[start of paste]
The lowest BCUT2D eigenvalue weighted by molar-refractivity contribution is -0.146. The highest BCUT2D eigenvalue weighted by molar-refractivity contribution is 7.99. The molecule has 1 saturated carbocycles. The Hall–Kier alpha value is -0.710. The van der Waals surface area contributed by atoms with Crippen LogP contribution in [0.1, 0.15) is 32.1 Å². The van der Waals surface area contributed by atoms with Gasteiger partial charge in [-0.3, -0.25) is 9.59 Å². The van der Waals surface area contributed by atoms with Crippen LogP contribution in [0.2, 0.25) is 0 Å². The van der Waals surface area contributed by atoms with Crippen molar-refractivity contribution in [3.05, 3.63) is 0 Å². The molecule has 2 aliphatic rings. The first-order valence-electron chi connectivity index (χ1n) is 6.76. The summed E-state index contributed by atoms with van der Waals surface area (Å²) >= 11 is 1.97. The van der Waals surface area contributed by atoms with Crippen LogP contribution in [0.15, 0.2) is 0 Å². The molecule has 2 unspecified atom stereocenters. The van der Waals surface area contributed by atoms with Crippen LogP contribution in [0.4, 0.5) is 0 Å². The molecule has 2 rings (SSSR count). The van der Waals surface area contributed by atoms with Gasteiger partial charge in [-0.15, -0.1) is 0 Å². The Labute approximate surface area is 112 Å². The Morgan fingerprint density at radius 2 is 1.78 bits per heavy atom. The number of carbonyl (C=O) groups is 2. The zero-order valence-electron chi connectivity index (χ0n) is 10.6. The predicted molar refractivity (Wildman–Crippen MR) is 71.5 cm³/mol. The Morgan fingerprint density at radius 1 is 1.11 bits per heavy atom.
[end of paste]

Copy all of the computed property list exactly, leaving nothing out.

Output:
The lowest BCUT2D eigenvalue weighted by molar-refractivity contribution is -0.146. The highest BCUT2D eigenvalue weighted by molar-refractivity contribution is 7.99. The molecule has 1 saturated carbocycles. The Hall–Kier alpha value is -0.710. The van der Waals surface area contributed by atoms with Crippen LogP contribution in [0.1, 0.15) is 32.1 Å². The van der Waals surface area contributed by atoms with Gasteiger partial charge in [-0.3, -0.25) is 9.59 Å². The van der Waals surface area contributed by atoms with Crippen LogP contribution in [0.2, 0.25) is 0 Å². The van der Waals surface area contributed by atoms with Crippen molar-refractivity contribution in [3.05, 3.63) is 0 Å². The molecule has 2 aliphatic rings. The first-order valence-electron chi connectivity index (χ1n) is 6.76. The summed E-state index contributed by atoms with van der Waals surface area (Å²) >= 11 is 1.97. The van der Waals surface area contributed by atoms with Crippen LogP contribution in [0.15, 0.2) is 0 Å². The molecule has 2 unspecified atom stereocenters. The van der Waals surface area contributed by atoms with Crippen LogP contribution in [0.4, 0.5) is 0 Å². The molecule has 2 rings (SSSR count). The van der Waals surface area contributed by atoms with Gasteiger partial charge in [-0.15, -0.1) is 0 Å². The Labute approximate surface area is 112 Å². The Morgan fingerprint density at radius 2 is 1.78 bits per heavy atom. The number of carbonyl (C=O) groups is 2. The zero-order valence-electron chi connectivity index (χ0n) is 10.6. The predicted molar refractivity (Wildman–Crippen MR) is 71.5 cm³/mol. The Morgan fingerprint density at radius 1 is 1.11 bits per heavy atom.